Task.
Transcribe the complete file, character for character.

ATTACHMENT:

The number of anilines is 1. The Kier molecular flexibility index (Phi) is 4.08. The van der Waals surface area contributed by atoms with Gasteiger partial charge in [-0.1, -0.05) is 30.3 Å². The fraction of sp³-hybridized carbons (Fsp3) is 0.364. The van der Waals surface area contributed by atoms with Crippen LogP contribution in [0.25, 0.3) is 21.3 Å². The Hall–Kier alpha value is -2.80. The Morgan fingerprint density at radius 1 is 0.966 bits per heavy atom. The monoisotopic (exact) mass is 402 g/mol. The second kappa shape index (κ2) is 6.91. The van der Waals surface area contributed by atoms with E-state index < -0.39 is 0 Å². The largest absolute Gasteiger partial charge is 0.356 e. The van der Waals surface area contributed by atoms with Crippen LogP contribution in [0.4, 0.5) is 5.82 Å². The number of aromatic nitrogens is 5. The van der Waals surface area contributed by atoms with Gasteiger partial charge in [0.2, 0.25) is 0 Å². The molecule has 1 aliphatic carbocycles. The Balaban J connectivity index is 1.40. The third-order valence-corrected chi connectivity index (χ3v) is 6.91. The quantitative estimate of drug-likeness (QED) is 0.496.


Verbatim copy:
The number of anilines is 1. The Kier molecular flexibility index (Phi) is 4.08. The van der Waals surface area contributed by atoms with Gasteiger partial charge in [-0.1, -0.05) is 30.3 Å². The fraction of sp³-hybridized carbons (Fsp3) is 0.364. The van der Waals surface area contributed by atoms with Crippen LogP contribution in [0.25, 0.3) is 21.3 Å². The Hall–Kier alpha value is -2.80. The Morgan fingerprint density at radius 1 is 0.966 bits per heavy atom. The monoisotopic (exact) mass is 402 g/mol. The second kappa shape index (κ2) is 6.91. The van der Waals surface area contributed by atoms with E-state index < -0.39 is 0 Å². The largest absolute Gasteiger partial charge is 0.356 e. The van der Waals surface area contributed by atoms with Crippen LogP contribution in [0.4, 0.5) is 5.82 Å². The number of aromatic nitrogens is 5. The van der Waals surface area contributed by atoms with Gasteiger partial charge in [0.2, 0.25) is 0 Å². The molecule has 1 aliphatic carbocycles. The Balaban J connectivity index is 1.40. The third-order valence-corrected chi connectivity index (χ3v) is 6.91. The quantitative estimate of drug-likeness (QED) is 0.496.